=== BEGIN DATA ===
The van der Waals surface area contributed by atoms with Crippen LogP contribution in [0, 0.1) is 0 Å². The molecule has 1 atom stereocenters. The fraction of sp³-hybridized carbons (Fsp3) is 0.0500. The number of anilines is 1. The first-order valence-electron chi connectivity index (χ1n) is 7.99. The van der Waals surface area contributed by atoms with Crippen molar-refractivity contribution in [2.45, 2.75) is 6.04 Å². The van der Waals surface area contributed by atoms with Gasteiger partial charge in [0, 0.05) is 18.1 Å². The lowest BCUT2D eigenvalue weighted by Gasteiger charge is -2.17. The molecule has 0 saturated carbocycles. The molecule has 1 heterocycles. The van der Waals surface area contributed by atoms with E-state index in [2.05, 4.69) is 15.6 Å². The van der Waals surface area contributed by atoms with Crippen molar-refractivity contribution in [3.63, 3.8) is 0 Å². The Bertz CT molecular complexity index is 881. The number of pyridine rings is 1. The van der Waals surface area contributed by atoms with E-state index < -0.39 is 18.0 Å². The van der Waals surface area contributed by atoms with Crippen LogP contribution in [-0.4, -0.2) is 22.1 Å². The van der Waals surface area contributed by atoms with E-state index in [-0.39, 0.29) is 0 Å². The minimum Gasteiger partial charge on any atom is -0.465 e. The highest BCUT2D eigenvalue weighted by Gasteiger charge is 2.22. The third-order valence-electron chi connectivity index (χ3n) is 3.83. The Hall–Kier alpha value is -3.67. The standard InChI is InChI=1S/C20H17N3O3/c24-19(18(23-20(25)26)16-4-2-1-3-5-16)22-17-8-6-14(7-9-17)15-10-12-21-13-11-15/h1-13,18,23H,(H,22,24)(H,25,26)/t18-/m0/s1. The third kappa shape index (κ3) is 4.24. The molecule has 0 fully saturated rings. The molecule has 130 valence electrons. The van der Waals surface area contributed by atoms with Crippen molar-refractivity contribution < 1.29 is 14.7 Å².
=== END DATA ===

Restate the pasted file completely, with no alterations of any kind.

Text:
The van der Waals surface area contributed by atoms with Crippen LogP contribution in [0, 0.1) is 0 Å². The molecule has 1 atom stereocenters. The fraction of sp³-hybridized carbons (Fsp3) is 0.0500. The number of anilines is 1. The first-order valence-electron chi connectivity index (χ1n) is 7.99. The van der Waals surface area contributed by atoms with Crippen molar-refractivity contribution in [2.45, 2.75) is 6.04 Å². The van der Waals surface area contributed by atoms with Gasteiger partial charge in [0, 0.05) is 18.1 Å². The lowest BCUT2D eigenvalue weighted by Gasteiger charge is -2.17. The molecule has 0 saturated carbocycles. The molecule has 1 heterocycles. The van der Waals surface area contributed by atoms with E-state index in [2.05, 4.69) is 15.6 Å². The van der Waals surface area contributed by atoms with Crippen molar-refractivity contribution in [3.63, 3.8) is 0 Å². The Bertz CT molecular complexity index is 881. The number of pyridine rings is 1. The van der Waals surface area contributed by atoms with E-state index < -0.39 is 18.0 Å². The van der Waals surface area contributed by atoms with Crippen LogP contribution in [-0.4, -0.2) is 22.1 Å². The van der Waals surface area contributed by atoms with E-state index in [-0.39, 0.29) is 0 Å². The minimum Gasteiger partial charge on any atom is -0.465 e. The highest BCUT2D eigenvalue weighted by Gasteiger charge is 2.22. The third-order valence-electron chi connectivity index (χ3n) is 3.83. The Hall–Kier alpha value is -3.67. The standard InChI is InChI=1S/C20H17N3O3/c24-19(18(23-20(25)26)16-4-2-1-3-5-16)22-17-8-6-14(7-9-17)15-10-12-21-13-11-15/h1-13,18,23H,(H,22,24)(H,25,26)/t18-/m0/s1. The third kappa shape index (κ3) is 4.24. The molecule has 0 fully saturated rings. The molecule has 130 valence electrons. The van der Waals surface area contributed by atoms with Crippen molar-refractivity contribution < 1.29 is 14.7 Å².